How popular is the baby name Francoise in the United States right now? How popular was it historically? Use the popularity graph and data table below to find out! Plus, see all the blog posts that mention the name Francoise.
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French writer and feminist Simone de Beauvoir was born in early 1908 with the full name Simone-Lucie-Ernestine-Marie Bertrand de Beauvoir.
Where did her parents, Georges and Françoise, get all those names?
The baby was named Simone (a break with family tradition of naming daughters after their grandmothers) because Georges like this then chic name very much. He relented only partially for her other names: refusing to allow the baby to be named Léontine after his mother, he compromised with Ernestine (for Ernest-Narcisse), Lucie (for Madame Brasseur, surprisingly at Françoise’s insistence), and Marie (for the Virgin Mary). She was baptized in the Catholic faith when six weeks old as Simone-Ernestine-Lucie-Marie Bertrand de Beauvoir, but was taught as an infant to give her name simply as Simone de Beauvoir.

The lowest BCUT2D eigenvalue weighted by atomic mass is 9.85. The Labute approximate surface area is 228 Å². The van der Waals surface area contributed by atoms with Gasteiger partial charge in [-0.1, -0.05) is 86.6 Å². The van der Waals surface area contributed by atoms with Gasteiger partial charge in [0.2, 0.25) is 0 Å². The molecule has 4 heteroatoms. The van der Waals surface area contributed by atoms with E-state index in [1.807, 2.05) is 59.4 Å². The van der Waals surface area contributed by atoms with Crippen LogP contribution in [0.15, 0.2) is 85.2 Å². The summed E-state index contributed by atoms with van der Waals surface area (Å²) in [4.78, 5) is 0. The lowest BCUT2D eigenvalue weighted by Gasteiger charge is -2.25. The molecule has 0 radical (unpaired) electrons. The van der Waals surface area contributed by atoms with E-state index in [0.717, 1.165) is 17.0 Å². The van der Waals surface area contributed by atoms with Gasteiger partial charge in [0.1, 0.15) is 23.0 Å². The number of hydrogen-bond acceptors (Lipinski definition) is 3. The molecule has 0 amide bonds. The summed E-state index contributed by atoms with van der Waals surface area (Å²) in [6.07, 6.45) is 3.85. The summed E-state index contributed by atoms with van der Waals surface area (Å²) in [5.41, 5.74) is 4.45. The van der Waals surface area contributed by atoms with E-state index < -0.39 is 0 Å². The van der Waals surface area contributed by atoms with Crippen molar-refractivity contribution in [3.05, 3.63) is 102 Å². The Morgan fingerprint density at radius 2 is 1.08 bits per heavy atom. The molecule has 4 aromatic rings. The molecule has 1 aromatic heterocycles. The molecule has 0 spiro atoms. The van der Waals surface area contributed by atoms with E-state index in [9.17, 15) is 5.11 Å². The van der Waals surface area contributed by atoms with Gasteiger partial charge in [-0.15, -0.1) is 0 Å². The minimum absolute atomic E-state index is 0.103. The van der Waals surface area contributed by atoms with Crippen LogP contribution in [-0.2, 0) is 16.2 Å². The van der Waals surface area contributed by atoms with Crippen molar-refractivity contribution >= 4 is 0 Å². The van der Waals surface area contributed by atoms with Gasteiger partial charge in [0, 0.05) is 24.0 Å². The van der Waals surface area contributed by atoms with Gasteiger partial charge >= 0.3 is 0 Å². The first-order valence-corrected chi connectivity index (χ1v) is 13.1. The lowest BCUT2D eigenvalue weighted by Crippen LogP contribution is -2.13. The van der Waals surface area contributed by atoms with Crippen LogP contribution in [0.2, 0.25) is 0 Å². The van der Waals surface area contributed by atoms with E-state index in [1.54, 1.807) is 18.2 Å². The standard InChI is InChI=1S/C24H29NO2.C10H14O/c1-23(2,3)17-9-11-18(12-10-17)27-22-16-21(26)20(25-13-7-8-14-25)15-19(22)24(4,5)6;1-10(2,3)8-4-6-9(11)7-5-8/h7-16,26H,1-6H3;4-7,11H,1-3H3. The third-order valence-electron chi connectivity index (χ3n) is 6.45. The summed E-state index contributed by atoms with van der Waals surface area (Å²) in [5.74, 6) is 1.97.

Ernest-Narcisse refers to Georges’s father, and Lucie/Madame Brasseur refers to Françoise’s mother.
Which of Simone’s four given names to you like best?
Source: Bair, Deirdre. Simone de Beauvoir: A Biography. New York: Simon & Schuster, 1990.
The curious name Caillou first appeared in the U.S. baby name data in 2001 with an impressive 35 baby boys, making it the second-highest boy-name debut of the year (after Jahiem).
2003: 24 baby boys named Caillou
2002: 23 baby boys named Caillou
2001: 35 baby boys named Caillou [debut]
The variant spelling Kaillou also debuted in 2001.
Where did these names come from?
The Canadian cartoon Caillou, which premiered in Canada in the late ’90s, but didn’t start airing in the U.S. until the year 2000.
The show’s main character was a 4-year-old boy named — what else? — Caillou (pronounced KYE-yoo).
The animated program was based on a series of children’s books by author Christine L’Heureux, who said the books were “inspired by the work of French psychoanalyst Dr. Françoise Dolto (1908-1988).”
So where does the word caillou come from?
The word “caillou” in French means pebble, which was used in a ritual created by Dr. Françoise Dolto. Reflecting her philosophy of respect for the child as a person, she asked children to give her pebbles as a symbolic payment for her consultations.